From Sierra Leone to the mat, this trio of George Mason wrestlers is tied together


One is an Olympic hopeful. The other two are the first members of their families to attend college. All three trace their roots to a war-torn country across the Atlantic Ocean, and by varying routes, they all found their way to the same college wrestling team.

Ibrahim Bunduka and Konbeh Koroma were 7 years old when they arrived in Alexandria after fleeing Freetown, their families desperate to escape a civil war that claimed at least 50,000 lives in Sierra Leone. Sahid Kargbo remained in Alexandria all along; his parents and older brother left Freetown in 1991, just before the war spread.

The three George Mason University students share a unique heritage, but their true common ground is on a wrestling mat.

Kargbo opted to redshirt this winter in an effort to qualify for the Olympics in Rio de Janeiro. Koroma will wrap up his college career this weekend at the Eastern Wrestling League championships in Lock Haven, Pa., where Bunduka, a redshirt sophomore, will look to cap a strong season as the Patriots’ lead-off wrestler at 125 pounds.

With their final meet together looming, the three brothers in singlets find themselves on the precipice of new phases in their lives — a long leap from where they began.

Sharing a distant origin

Bunduka doesn’t like to dwell on his early childhood. Even when he does, it only comes to him in painful flashes: the gunshots, the basement hideout, the nighttime escape through the bush, riding his mother’s back as their home burned a few miles east of Freetown.

In early May 2000, Revolutionary United Front rebels advanced on Freetown, Sierra Leone’s capital in West Africa. Their arrival caused widespread mayhem and prompted a large-scale military intervention by the United Kingdom, one of the last flashpoints in a brutal civil war that spanned 11 years and displaced 2.6 million people.

“We sat in the basement, and all you hear is bombs and shooting outside,” Bunduka said. “It was terrible. It was really, really bad.”

Koroma’s recollections of those days are even murkier. One year before Bunduka’s family fled north to Senegal, Koroma, his two sisters and his mother got out of Freetown and headed east. They wound through Guinea and Ivory Coast, paying people to stay in their homes wherever they went. Koroma remembers hearing stories about people’s arms being chopped off and children being turned into soldiers, but mostly he recalls fleeting memories of eating strange food and moving constantly from place to place.

Koroma’s family immigrated to the United States from Ivory Coast in 1999, while Bunduka’s came from Senegal in 2000. Only years later did their paths cross through the allure of an unfamiliar sport.


Meeting on the mat

Hayfield wrestling Coach Roy Hill first noticed one of the best wrestlers he has ever coached on Hayfield’s football field, where a skinny sophomore looked woefully out of place. Kargbo was a 110-pound cornerback trying to tackle one of the Hawks’ best wide receivers, and he wasn’t getting very far.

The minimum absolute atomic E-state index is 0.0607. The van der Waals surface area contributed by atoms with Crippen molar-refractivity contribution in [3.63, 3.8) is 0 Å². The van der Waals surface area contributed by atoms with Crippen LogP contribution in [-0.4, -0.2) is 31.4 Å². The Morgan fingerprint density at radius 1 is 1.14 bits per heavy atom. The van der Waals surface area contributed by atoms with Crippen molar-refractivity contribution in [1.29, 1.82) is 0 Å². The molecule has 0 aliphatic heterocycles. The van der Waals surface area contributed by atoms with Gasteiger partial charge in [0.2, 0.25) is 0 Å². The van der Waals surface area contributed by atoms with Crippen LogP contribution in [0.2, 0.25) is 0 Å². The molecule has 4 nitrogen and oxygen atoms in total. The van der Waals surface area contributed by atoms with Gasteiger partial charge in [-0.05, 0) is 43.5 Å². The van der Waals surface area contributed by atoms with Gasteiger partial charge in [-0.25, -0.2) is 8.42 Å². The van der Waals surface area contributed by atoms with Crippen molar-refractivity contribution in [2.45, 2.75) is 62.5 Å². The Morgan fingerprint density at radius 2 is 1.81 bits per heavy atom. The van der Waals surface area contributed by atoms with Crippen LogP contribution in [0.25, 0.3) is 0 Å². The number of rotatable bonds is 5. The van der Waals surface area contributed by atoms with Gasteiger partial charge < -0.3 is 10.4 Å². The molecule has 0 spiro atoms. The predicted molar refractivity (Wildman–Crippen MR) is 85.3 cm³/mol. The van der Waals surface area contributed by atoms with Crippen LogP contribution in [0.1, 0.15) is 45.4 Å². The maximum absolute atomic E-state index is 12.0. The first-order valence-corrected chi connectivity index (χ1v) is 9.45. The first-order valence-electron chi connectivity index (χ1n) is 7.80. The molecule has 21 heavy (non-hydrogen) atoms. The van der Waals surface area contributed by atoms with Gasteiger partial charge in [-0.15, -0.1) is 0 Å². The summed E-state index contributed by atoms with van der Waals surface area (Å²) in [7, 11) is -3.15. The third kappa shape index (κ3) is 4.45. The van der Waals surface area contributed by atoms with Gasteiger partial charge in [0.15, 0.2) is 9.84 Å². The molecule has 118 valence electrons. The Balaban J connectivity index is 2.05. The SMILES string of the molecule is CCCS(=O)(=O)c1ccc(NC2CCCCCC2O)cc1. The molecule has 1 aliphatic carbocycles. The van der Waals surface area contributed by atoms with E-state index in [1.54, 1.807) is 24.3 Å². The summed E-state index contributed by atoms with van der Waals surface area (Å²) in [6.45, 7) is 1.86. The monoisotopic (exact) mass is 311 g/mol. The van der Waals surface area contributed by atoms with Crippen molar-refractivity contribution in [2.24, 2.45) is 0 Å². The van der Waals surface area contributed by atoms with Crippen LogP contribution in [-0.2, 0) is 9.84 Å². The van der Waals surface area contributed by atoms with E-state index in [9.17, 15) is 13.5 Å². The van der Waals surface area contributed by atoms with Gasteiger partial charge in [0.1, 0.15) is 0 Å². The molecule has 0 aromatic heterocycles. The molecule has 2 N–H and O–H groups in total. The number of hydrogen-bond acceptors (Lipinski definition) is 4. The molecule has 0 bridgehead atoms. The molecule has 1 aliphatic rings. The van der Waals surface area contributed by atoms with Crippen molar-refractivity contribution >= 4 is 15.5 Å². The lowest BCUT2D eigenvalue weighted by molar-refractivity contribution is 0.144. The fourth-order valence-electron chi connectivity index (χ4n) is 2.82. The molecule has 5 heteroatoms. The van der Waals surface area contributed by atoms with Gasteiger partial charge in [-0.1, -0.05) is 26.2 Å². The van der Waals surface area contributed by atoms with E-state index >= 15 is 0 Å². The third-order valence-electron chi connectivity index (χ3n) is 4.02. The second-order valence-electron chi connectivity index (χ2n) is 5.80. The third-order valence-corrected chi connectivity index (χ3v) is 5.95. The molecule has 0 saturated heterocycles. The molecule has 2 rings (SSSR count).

“He was like a little gnat biting this guy’s ankle, but he wouldn’t let go,” Hill recalled. “I said, ‘I don’t know if you do any sport in the winter, but with your tenacity you might do well against guys your own size.’”

That December, Kargbo met another undersized wrestler whose untapped potential rivaled his own. He was at his first junior varsity jamboree at Mount Vernon High, sitting cross-legged and taking mental notes while more experienced wrestlers tussled a few feet away. Move your arms this way. Grab his legs. Don’t get pinned. Don’t look stupid.

Crouching next to him was a T.C. Williams freshman taking notes. Quiet, bespectacled and hardly taller than 5 feet, Bunduka didn’t scream elite athlete, nor was he sure what to make of “this WWE-type thing.” That first season produced mixed results for Bunduka, but it also sparked a fire in his belly. He hated losing more than anything, so one day he approached Omar Maknassi, the Titans’ best wrestler, and asked about his path to dominance.

“I was like, ‘Dude, what do you do to get really good?’ ” Bunduka said. “And he was like, ‘Well, you’ve got to wrestle in the offseason.’ I was like, ‘There’s an offseason? I didn’t know about that.’ ”

A few months later, Kargbo and Bunduka were warming up in Hayfield’s mat room, preparing for Hill’s weekly Gunston Wrestling Club practice, when a newcomer walked in and stirred up bad memories. Kargbo remembered Hayfield’s spring pep rally two years earlier, the one where the big fight broke out next to the track. He remembered being in the stands and shaking his head at the group of boys who rolled over from nearby Lee High and started the altercation. One of those boys just rolled into the mat room.